Top Five Reasons the Orlando Magic Lost the Finals

David ArreolaSenior Analyst IJune 16, 2009

The NBA finals came to a close Sunday night when the Los Angeles Lakers defeated the Orlando Magic 99-86 in Game Five. The Lakers won the series 4-1.

The Magic were not dominated in any way, despite the series record. There were a few key things the Magic did not do to beat the Lakers, and also a few things the Lakers did to keep the Magic from claiming the title.

Here are my top five reasons the Orlando Magic lost four of the five games that were played.


5. J.J. Redick and Courtney Lee did not have balanced minutes

Of all the reasons, this is probably the least obvious. Going into The Finals, everyone knew the massive mismatch between Kobe Bryant and Courtney Lee.

This mismatch was exploited in Game One when Kobe made Lee look like the dazed and confused rookie he really was.

In the Boston Celtics series, J.J. Redick had successfully defended Ray Allen and kept him from having big games, something Allen had managed regularly in the previous series against the Chicago Bulls.

Redick did not play any significant time in the Cleveland series—though Redick rarely plays against the Cavaliers, for unknown reasons.

Stan Van Gundy knew that Kobe would not be able to be contained, and therefore had to give him different defenders so he couldn't get comfortable. This is something he did not do all series.

When Redick was in against the Lakers, he was an effective offensive player, but even better on defense. If he had played maybe 10 more minutes in each game, I am sure the Magic would have had both better ball movement on offense and better defense.


4. Jameer Nelson played too many minutes

Yes, that's right, I believe Jameer Nelson played too many minutes. Rather, he played too many crucial minutes. I think it was a mistake in general for him to play in this series, as he made no impact in the outcome.

Alston had been playing brilliantly throughout the playoffs, as well as Anthony Johnson, so there really was no need for him to play.

Nelson's rhythm was off, and it took him until around game four to get in real sync with the rest of his team. That's four games too late if you want to win a championship.


3. The Magic did not shoot three-pointers well

This is obvious. The Magic have a reputation of being a strong three-point shooting team. They always have at least four shooters on the court at all times. Many of them are top class shooters.

The Lakers did not defend the three-point line particularly well, which gave the Magic between seven to 10 good looks in each game. The Magic really failed to hit their threes.

Mikael Pietrus was the glaring failure in the series. He was such a dominant outside shooter in the Eastern Conference Finals, that it baffled me to see him shoot so poorly in the NBA Finals.

Hedo Turkoglu shot about average from the three-point line. Rashard Lewis, shot below his high standard, besides his amazing performance in game two.


2. Hedo Turkoglu did not move the ball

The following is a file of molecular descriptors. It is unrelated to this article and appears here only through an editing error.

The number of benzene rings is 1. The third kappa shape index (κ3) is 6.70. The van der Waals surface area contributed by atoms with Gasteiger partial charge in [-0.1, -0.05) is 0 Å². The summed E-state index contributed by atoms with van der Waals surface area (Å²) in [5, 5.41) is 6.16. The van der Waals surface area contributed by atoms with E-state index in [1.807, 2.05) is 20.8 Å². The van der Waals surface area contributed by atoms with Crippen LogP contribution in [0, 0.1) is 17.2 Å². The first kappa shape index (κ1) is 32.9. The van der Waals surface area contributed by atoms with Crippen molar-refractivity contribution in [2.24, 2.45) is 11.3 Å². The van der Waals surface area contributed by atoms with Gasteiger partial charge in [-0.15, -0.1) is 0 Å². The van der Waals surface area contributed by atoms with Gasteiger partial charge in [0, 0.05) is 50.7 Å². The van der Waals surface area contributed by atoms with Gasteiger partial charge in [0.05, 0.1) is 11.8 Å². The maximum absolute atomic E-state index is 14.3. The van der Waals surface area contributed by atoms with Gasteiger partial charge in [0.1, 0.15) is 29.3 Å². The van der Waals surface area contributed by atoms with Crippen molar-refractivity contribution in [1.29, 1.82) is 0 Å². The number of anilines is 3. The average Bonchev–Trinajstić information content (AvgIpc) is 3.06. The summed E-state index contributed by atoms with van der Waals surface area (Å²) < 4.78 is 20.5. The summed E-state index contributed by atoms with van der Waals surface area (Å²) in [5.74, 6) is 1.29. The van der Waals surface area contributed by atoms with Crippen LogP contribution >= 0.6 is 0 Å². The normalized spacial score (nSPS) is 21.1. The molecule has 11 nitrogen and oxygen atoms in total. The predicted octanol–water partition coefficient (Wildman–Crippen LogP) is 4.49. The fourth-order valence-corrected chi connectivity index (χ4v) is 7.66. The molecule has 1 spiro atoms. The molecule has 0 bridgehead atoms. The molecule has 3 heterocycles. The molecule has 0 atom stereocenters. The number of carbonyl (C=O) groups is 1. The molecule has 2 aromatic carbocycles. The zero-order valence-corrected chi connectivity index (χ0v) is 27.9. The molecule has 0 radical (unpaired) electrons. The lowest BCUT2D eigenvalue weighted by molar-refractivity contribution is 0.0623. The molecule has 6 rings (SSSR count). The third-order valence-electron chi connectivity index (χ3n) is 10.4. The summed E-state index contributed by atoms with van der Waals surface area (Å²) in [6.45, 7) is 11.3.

Of all the things the Magic did wrong in this series, this is probably the most annoying and frustrating mistake of them all.

Hedo Turkoglu simply does not move the ball well, in any sense of the word. Whenever he becomes the ball handler on offense, the entire Magic offense slows down.

He works off of only pick and rolls. This usually works well for the Magic, but the Lakers completely shut these down and forced Turkoglu to either A) take bad shots, or B) turn the ball over.

A lot of people try to pin this on Van Gundy, but Turkoglu has to realize when the game plan isn't working and needs to change it on the court.


1. Phil Jackson knew exactly how to beat Dwight Howard

I really feel like going into the series, Phil Jackson knew exactly how to stop Dwight Howard, therefore did not worry about him very much.

We all know Dwight Howard is the best defensive big man on the planet, nothing you can do about that. But, we all know that offensively, Dwight Howard is limited to dunks and put backs.

What did Jackson do about this? He had his players literally swarm to Dwight Howard whenever he got the ball. Because Howard always puts the ball on the floor before making a move to the basket, Howard was always harassed on his way up and was either sent to the foul line or stripped of the ball. Unfortunately for the Magic, it was usually the latter.

Jackson also counted on Howard trying to dominate inside, and instead, let Howard beat his own team by constantly turning the ball over.

If Dwight Howard had passed back out on more than half of the touches he got, I am certain that I would be writing a preview for Game Six, instead of an article on why the Magic lost.


Final words

In the end the Lakers were always the superior team. The Magic had the talent and ability to win two more games and possibly the whole series, but the Lakers had better coaching (not just Phil Jackson) and smarter players.

The Magic really went away from their team oriented approach as a lot of the Magic star players seemed to try and win it all by themselves. The Magic allowed the Lakers control every aspect of the game.

The Magic have a promising future as long as Dwight Howard commits himself to becoming a better offensive player and the Magic keep some key players. Hedo Turkoglu has already decided to become a free agent, which is a pretty good blow to the Magic, but not a fatal one.

As long as Mikael Pietrus stays, he can replace Turkoglu. Courtney Lee is a rookie with a ton of upside to him. Rashard Lewis is still in his prime, and Jameer Nelson will be healthy next year.

Congratulations to the Los Angeles Lakers on a great series and even better season. Keep the trophy clean for us, will you?